Delineations were performed in the treatment planning system (TPS) dedicated to the Elekta Unity high-field MRL, Monaco ver. 5.40 (Elekta AB, Stockholm, Sweden). In this TPS, images are displayed using pixel interpolation.

Image registration

All registrations and structure propagations were performed in Monaco. The pCT was registered to each MR set and the pMR to each additional MR, as illustrated schematically in Fig. 1.

Fig. 1
figure1

Schematic representation of image deformation and subsequent structure propagation from planning scans performed in the TPS

Standard settings of the commercial deformation software were used in all cases, specific details of the algorithm is not disclosed by the vendor. Deformation of CT images to MR was performed using normalized mutual information, whereas MR-MR deformations were performed using a local cross correlation algorithm.

Structure comparison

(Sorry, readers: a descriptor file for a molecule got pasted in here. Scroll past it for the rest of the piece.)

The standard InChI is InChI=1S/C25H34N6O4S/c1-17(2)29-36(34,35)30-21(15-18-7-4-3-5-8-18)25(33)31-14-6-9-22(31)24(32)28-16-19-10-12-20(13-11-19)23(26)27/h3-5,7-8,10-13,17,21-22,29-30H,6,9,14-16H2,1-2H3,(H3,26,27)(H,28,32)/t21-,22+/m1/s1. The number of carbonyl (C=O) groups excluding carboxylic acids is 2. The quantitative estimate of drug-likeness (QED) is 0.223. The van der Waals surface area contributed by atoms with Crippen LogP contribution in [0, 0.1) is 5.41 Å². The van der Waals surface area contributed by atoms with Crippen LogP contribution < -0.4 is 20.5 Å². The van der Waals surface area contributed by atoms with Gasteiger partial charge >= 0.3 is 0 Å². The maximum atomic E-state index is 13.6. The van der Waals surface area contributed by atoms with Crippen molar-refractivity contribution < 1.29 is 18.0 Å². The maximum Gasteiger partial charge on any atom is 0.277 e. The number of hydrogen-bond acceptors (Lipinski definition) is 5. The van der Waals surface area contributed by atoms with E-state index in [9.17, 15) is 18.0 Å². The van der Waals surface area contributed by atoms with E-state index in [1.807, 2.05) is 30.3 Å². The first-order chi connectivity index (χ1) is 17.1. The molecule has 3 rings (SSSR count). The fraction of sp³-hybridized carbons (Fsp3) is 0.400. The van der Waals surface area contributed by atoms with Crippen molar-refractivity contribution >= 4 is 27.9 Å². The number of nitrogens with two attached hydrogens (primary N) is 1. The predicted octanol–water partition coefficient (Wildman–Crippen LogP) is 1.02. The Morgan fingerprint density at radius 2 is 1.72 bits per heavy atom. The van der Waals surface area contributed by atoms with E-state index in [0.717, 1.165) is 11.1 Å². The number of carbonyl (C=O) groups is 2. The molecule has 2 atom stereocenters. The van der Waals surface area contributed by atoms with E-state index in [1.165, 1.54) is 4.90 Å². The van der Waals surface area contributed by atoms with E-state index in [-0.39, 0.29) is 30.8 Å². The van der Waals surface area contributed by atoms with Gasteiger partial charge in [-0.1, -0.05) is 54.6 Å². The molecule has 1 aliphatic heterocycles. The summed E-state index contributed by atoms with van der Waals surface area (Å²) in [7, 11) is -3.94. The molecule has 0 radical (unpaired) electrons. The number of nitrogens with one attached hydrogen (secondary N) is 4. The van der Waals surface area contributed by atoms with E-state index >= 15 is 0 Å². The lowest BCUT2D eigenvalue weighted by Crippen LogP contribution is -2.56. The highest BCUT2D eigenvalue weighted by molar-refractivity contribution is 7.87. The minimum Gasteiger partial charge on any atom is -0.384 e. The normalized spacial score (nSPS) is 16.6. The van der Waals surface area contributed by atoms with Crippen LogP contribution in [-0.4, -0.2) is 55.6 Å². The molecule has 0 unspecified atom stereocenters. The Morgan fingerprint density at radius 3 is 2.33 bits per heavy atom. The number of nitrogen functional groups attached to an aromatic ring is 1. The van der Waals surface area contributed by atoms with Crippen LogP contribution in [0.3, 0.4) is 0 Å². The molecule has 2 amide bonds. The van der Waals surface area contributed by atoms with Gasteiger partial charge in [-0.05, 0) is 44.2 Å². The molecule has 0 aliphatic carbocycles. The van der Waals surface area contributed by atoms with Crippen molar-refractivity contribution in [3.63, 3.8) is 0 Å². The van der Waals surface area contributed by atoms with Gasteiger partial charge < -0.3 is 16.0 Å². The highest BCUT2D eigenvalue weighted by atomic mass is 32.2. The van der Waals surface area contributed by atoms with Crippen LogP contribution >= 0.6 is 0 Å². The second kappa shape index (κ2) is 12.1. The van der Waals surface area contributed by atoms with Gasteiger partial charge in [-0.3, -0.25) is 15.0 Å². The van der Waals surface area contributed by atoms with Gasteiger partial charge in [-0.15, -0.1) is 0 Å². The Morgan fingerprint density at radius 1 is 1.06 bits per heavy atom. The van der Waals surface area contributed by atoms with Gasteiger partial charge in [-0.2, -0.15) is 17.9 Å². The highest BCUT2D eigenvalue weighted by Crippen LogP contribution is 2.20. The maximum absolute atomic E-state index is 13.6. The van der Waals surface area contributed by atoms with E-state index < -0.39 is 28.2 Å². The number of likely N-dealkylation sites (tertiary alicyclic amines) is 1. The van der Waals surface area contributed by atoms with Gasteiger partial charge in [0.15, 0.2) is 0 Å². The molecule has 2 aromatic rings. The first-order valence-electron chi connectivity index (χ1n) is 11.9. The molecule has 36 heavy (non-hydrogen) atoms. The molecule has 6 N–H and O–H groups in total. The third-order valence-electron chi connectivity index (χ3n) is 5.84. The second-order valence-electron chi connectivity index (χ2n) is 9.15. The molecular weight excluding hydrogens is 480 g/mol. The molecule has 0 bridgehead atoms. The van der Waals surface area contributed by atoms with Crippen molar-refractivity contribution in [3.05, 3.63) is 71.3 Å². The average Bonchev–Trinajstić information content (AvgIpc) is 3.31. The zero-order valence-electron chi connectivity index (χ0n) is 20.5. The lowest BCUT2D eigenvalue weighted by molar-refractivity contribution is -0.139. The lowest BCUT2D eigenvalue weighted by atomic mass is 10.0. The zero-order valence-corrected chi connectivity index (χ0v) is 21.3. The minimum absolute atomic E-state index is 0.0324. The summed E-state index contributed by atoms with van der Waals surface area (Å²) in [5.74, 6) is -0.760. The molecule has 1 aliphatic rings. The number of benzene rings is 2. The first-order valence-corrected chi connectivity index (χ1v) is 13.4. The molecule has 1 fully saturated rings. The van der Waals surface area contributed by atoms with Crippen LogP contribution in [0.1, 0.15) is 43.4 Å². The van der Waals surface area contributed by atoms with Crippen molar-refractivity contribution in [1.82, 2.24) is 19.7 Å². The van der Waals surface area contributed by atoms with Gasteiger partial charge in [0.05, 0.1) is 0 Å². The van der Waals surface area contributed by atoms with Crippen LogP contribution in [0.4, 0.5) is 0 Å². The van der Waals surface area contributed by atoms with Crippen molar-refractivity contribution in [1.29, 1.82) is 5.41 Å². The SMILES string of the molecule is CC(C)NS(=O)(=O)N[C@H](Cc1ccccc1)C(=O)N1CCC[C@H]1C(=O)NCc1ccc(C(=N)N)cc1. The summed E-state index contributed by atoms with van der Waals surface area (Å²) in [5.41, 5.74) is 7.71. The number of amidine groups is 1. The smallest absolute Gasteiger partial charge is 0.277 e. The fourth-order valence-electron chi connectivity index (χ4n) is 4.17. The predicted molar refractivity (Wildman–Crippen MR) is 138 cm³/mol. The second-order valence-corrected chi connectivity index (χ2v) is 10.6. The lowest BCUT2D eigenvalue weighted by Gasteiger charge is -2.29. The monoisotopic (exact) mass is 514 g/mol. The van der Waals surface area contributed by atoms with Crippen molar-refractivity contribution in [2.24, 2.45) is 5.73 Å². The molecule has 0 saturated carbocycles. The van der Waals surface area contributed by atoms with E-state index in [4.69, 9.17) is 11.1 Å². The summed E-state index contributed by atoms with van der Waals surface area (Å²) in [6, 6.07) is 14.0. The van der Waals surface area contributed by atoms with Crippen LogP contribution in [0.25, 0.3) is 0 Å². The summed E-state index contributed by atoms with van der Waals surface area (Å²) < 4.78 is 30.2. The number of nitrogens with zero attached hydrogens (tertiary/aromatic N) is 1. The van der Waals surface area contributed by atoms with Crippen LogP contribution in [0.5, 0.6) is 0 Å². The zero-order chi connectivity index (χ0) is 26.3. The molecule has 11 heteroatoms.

Three metrics were calculated to evaluate the accuracy of DIR: The Dice similarity coefficient (DSC), which delivers the ratio of overlap between the manually delineated structure and the corresponding deformable propagated structure [25]. This measure is most relevant for smaller structures, as the index for large structures might be very high, although large clinically relevant volumes might not overlap. The mean surface distance (MSD), as described by Zukauskaite et al. [26] gives the average distance between the manual and deformed structure in absolute measures, which is particularly relevant for larger structures. The Hausdorff distance (HD) delivers the greatest distance between a given pair of structures to show a worst case scenario [27], thus very sensitive to outliers in the data. For each patient the average value over all the scans of the DSC, MSD and HD was calculated for each structure investigated for both MR-MR and CT-MR registrations and compared to the intra-observer variation. In order to assess spatial patterns in the distribution of variation between ground truth and deformed or re-delineated contours, population based surface distance projection images were generated in the transversal, sagittal, and coronal plane for each structure. These projection images, showing the differences between ground truth and deformed structures or intra-observer variation, were created using the following procedure (see Fig. 2 for a graphical overview): The smallest possible bounding box, oriented along the main patient directions (Anterior-Posterior, Right-Left, and Cranio-Caudal), surrounding a given patient organ was initially defined. For all voxels at the surface of the organ, the distance to the reference organ was measured and then projected into the sagittal, transversal, and coronal plane. In these three planes, a grid encompassing the bounding box and with fixed number of pixels was defined (Additional file 1: Table A1). Within each pixel the projected deviations was averaged in order to observe scan specific spatial structures within the uncertainty. To provide the population based surface distance projection images, the 50 as well as the 90 percentile of all the scan individual projection deviations were subsequently found in each pixel. Although a specific type of structure may have varying size and shape depending on scan and patient, fixing the number of pixels in the three planes allow the generation of population based maps where the approximate distribution of distances, uncertainties can be assessed. The final projection images are shown with equal width and an aspect ratio corresponding to the mean structure based on all scans of all patients.